How I Teach…Iambic Pentameter

I want to let you know how I teach Iambic Pentameter, in the hope that:

  1. You can tell me how to improve my teaching of Iambic Pentameter
  2. It provides you with some ideas as to how you might want to teach Iambic Pentameter


Before I explain how I teach Iambic Pentameter, it’s first useful to explain what iambic pentameter is, and why I teach it.


Iambic Pentameter is a line of poetry made up of 5 iambs. An iamb is a metrical foot made up of two syllables of which the first is unstressed and the second is stressed. Therefore, a line of iambic pentameter is a line of poetry consisting of 10 syllables following the pattern:

Unstressed (u) Stressed (/) Unstressed Stressed Unstressed Stressed Unstressed Stressed Unstressed Stressed

As in:

 U       \      U        \      U    \    U     \        U   \

When I have fears that I may cease to be

Why do I teach it?

I teach iambic pentameter for two reasons. Primarily, I think an understanding of iambic pentameter enables students to better analyse Shakespeare. Secondly, I think an understanding of iambic pentameter can lead to a greater appreciation of the poetry or verse as a construct- something thought about and built, rather than something that magically appears.

How do I teach it

I begin by explaining to students that what we’re about to learn is difficult. And that, finding this difficult is not only natural, but an indicator that they’re learning something. I also tell them that it is my responsibility, as much as theirs, to revisit this throughout the weeks that follow, so as to ensure full understanding.

I begin by explaining the concept of syllables. I will use phrases such as , ‘The English Language is syllabic. This means that its words are made up of syllables.’ The definition of ‘syllable’ is a tricky one and I don’t get too hung up on this. I go for a student-friendly definition which is a little abstract, but works with examples: ‘A syllable is  a beat in a word. “Matthew” for example, has two beats: “Math” and “Hew”. At this point I’ll ask students to work out how many syllables are in their full names. I’ll also ask them to work out the number of syllables in words such as ‘Universal’, ‘Swimming’, and ‘Antidisestablishmentarianism’.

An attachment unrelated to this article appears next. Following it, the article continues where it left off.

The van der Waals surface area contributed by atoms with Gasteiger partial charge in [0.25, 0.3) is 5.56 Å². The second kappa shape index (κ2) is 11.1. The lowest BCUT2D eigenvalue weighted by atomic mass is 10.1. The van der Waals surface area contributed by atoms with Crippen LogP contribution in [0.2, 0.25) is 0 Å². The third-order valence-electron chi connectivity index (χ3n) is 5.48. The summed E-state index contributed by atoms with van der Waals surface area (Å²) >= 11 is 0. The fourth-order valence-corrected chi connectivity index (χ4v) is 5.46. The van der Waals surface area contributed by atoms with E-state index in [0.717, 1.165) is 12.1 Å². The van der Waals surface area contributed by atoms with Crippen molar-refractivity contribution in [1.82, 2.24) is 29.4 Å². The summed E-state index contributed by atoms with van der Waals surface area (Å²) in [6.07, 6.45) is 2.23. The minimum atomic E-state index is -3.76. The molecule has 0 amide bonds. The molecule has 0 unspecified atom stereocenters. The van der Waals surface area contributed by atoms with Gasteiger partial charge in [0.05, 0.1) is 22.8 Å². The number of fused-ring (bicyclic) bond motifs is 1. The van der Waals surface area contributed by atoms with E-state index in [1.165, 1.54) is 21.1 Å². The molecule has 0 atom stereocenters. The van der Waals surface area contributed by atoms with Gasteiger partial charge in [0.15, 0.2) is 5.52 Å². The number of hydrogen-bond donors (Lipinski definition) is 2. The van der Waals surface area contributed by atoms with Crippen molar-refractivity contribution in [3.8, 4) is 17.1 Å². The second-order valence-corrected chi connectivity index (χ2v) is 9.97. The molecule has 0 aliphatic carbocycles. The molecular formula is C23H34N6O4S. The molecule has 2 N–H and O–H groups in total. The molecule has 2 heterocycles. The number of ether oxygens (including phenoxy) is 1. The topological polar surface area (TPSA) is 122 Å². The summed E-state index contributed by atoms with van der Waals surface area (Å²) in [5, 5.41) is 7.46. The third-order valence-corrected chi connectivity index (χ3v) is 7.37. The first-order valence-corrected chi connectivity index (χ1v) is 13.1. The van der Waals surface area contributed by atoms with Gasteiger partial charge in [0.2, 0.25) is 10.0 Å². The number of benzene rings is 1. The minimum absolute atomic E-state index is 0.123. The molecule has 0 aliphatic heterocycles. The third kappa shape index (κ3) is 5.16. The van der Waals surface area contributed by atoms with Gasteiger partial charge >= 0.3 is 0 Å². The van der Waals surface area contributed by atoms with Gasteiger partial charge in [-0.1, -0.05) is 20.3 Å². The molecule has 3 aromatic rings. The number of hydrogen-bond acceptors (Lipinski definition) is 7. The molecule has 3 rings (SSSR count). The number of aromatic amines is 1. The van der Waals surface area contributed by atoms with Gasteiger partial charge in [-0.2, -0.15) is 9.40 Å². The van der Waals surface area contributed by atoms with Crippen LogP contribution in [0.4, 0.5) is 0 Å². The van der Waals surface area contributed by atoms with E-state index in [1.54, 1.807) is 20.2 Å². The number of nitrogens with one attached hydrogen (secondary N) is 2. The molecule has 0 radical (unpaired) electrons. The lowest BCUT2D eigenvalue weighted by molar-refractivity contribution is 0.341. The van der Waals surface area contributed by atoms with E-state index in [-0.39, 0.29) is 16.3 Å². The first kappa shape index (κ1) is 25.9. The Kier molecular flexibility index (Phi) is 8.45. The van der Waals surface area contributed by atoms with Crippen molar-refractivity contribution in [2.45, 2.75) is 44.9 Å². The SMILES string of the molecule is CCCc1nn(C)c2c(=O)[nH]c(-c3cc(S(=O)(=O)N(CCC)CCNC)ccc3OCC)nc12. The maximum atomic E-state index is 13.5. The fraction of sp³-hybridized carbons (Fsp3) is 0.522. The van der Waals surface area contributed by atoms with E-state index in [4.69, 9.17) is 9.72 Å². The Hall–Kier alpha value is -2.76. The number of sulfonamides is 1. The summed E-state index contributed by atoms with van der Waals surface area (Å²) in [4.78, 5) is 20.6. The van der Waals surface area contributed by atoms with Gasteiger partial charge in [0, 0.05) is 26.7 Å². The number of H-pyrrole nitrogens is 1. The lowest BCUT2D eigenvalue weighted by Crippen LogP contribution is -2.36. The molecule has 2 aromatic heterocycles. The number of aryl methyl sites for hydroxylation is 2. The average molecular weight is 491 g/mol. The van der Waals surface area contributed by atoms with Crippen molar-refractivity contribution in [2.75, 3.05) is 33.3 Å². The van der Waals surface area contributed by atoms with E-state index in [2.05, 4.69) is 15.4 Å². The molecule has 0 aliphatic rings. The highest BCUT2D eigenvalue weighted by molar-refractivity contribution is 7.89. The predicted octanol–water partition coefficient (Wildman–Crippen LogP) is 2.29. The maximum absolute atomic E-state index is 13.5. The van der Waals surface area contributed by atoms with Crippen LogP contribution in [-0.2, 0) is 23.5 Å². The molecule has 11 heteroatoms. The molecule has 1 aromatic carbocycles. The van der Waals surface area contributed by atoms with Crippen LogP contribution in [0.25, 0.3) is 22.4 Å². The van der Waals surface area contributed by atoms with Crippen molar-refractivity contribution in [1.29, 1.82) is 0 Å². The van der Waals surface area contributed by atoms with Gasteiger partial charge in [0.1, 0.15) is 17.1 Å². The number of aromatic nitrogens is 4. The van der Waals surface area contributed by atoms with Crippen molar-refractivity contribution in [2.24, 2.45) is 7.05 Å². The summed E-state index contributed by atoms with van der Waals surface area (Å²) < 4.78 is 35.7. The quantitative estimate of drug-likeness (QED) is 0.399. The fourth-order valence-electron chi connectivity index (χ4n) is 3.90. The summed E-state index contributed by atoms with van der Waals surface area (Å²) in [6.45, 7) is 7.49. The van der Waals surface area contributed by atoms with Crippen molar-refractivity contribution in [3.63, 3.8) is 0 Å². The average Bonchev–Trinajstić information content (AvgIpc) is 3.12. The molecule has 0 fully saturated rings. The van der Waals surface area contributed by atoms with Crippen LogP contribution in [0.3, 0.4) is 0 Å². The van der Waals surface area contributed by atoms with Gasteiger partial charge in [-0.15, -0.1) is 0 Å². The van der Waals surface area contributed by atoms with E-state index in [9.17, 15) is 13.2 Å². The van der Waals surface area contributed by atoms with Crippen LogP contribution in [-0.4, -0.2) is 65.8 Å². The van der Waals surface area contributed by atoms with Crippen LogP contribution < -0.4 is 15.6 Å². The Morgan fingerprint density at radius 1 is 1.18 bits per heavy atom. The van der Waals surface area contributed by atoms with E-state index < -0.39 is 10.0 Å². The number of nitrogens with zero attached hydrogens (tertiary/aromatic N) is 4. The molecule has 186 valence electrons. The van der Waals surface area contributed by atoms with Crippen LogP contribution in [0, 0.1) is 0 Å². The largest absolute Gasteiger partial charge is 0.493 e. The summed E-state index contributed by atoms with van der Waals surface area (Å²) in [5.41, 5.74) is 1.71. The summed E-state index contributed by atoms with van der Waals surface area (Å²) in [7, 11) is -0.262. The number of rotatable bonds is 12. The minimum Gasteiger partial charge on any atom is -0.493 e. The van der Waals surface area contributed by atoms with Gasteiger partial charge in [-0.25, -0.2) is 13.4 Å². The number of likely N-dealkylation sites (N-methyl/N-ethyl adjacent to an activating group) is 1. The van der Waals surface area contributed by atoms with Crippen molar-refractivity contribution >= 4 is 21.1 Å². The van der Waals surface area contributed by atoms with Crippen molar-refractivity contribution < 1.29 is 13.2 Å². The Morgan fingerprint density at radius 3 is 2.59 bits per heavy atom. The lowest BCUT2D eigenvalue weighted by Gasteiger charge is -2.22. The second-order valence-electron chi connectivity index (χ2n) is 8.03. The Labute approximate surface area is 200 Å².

Once students know what syllables are, I write the following word on the board:


I’ll ask students to pronounce it, and they’ll generally all pronounce the noun version of the word (REB-el). Then, I’ll ask students what rebels do, and point at the word on the board as I do so. They’ll then give me the verb version of the word (re-BEL). I’ll repeat this process for the word ‘Present’ (gift) and ‘Present’ (show, provide). Once I’ve done this, I’ll explain that although the words are the same, the thing that changes the meaning, is the stress we put on syllables: ‘In the noun version of the word “Rebel”, we put greater stress on the first syllable. “Reb”-“El”.’ As I do this, I’ll raise my hand for the stressed first syllable, and lower it as I pronounce the second. I’ll reverse the process for the verb version, and do the same again for ‘Present’.

I’ll then pick a student with a two-syllable first name in the class and I’ll ask the whole class where the stress falls. Generally, in western names, the stressed syllable is always the initial one. I’ll explain that if it wasn’t, we’d start to sound like French. I’d do a mock French accent as I explain the differences between ‘Amy’ and ‘Ai-MEE’.